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The formation of peroxonitrites and oxygen on MarsWhen Martian regolith samples are moistened with water, a strong oxidant and oxygen gas are released. The many possible oxidants which have been suggested as present, including superoxide (O2(-)) hydrogen peroxide (H2O2(-)), and manganese (IV) oxide (MnO2), as well as peroxonitrite (ONOO(-)), can be distinguished by their ability to account for the numerous observations of the Viking Labelled Release (LR) and Gas Exchange (GEX) experiments. The magnitudes, kinetics, and heat labilities of the LR experiments and the magnitudes and heat labilities of the GEX experiments have been quantitatively replicated with peroxonitrites. Further, it is to be expected from information about the photochemistry of nitrogen in the atmosphere, the calculated fluxes of the NO(x) to the surface, the known reactions of NO(x) with carbonates to produce nitrates and photolysis studies of nitrates, that peroxonitrites are present on Mars. However, considerable uncertainty has existed about the form in which oxygen is stored in photolyzed nitrate crystals. Models have ranged from micropores of O2 to chemically bound oxygen as peroxonitrite (O2NOO(-)), as well as peroxonitrite. Studies of the solution chemistry and solid state photochemistry were completed, which show that much of the oxygen evolved on wetting comes from thermal breakdown of peroxonitrite after it is dissolved. A chemical model is developed for the photochemical processes occurring during UV irradiation of solid nitrates which resolves the several contradictory models discussed in the literature in recent years.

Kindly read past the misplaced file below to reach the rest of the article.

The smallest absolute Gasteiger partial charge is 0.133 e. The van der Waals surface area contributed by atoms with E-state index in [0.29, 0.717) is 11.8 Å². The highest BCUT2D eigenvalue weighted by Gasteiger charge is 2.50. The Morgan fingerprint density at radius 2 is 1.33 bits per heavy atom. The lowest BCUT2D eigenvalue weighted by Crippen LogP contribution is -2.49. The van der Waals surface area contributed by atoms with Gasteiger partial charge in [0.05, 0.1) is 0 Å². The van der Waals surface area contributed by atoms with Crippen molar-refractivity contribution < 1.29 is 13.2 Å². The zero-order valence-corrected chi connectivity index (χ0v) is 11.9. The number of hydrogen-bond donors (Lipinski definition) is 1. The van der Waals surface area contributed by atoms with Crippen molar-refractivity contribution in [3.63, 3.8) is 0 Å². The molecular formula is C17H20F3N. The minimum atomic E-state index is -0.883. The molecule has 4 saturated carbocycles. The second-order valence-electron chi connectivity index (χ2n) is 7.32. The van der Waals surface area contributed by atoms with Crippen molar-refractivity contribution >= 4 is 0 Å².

Document ID
Acquisition Source
Legacy CDMS
Document Type
Conference Paper
Plumb, Robert C.
(Worcester Polytechnic Inst. MA., United States)
Edwards, John O.
(Brown Univ. Providence, RI., United States)
Date Acquired
September 6, 2013
Publication Date
January 1, 1991
Publication Information
Publication: Arizona Univ., Resources of Near-Earth Space: Abstracts
Subject Category
Lunar And Planetary Exploration
Accession Number
Distribution Limits
Work of the US Gov. Public Use Permitted.

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